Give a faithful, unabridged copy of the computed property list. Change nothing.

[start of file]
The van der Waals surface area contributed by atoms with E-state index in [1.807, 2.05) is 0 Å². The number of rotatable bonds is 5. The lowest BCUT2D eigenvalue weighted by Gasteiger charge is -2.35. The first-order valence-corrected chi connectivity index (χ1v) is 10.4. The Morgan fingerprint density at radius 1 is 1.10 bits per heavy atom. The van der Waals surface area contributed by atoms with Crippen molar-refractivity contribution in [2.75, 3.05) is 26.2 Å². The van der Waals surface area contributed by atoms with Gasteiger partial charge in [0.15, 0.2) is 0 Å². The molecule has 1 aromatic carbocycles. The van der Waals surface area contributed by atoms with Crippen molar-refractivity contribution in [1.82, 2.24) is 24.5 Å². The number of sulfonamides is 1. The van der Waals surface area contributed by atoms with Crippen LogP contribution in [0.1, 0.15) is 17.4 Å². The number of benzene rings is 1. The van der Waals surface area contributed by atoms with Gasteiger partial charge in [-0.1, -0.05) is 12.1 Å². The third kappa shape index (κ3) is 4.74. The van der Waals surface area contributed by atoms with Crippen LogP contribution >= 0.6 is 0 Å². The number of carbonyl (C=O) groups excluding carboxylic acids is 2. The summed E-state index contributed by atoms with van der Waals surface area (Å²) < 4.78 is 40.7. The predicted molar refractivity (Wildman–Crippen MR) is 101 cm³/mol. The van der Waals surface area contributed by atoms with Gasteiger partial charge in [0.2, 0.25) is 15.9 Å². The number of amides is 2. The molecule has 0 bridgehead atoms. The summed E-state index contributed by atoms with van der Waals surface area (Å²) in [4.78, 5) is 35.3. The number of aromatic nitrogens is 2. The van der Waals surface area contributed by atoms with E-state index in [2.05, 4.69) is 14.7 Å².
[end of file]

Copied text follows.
The van der Waals surface area contributed by atoms with E-state index in [1.807, 2.05) is 0 Å². The number of rotatable bonds is 5. The lowest BCUT2D eigenvalue weighted by Gasteiger charge is -2.35. The first-order valence-corrected chi connectivity index (χ1v) is 10.4. The Morgan fingerprint density at radius 1 is 1.10 bits per heavy atom. The van der Waals surface area contributed by atoms with Crippen molar-refractivity contribution in [2.75, 3.05) is 26.2 Å². The van der Waals surface area contributed by atoms with Gasteiger partial charge in [0.15, 0.2) is 0 Å². The molecule has 1 aromatic carbocycles. The van der Waals surface area contributed by atoms with Crippen molar-refractivity contribution in [1.82, 2.24) is 24.5 Å². The number of sulfonamides is 1. The van der Waals surface area contributed by atoms with Crippen LogP contribution in [0.1, 0.15) is 17.4 Å². The number of benzene rings is 1. The van der Waals surface area contributed by atoms with Gasteiger partial charge in [-0.1, -0.05) is 12.1 Å². The third kappa shape index (κ3) is 4.74. The van der Waals surface area contributed by atoms with Crippen LogP contribution >= 0.6 is 0 Å². The number of carbonyl (C=O) groups excluding carboxylic acids is 2. The summed E-state index contributed by atoms with van der Waals surface area (Å²) < 4.78 is 40.7. The predicted molar refractivity (Wildman–Crippen MR) is 101 cm³/mol. The van der Waals surface area contributed by atoms with Gasteiger partial charge in [0.2, 0.25) is 15.9 Å². The number of amides is 2. The molecule has 0 bridgehead atoms. The summed E-state index contributed by atoms with van der Waals surface area (Å²) in [4.78, 5) is 35.3. The number of aromatic nitrogens is 2. The van der Waals surface area contributed by atoms with E-state index in [2.05, 4.69) is 14.7 Å².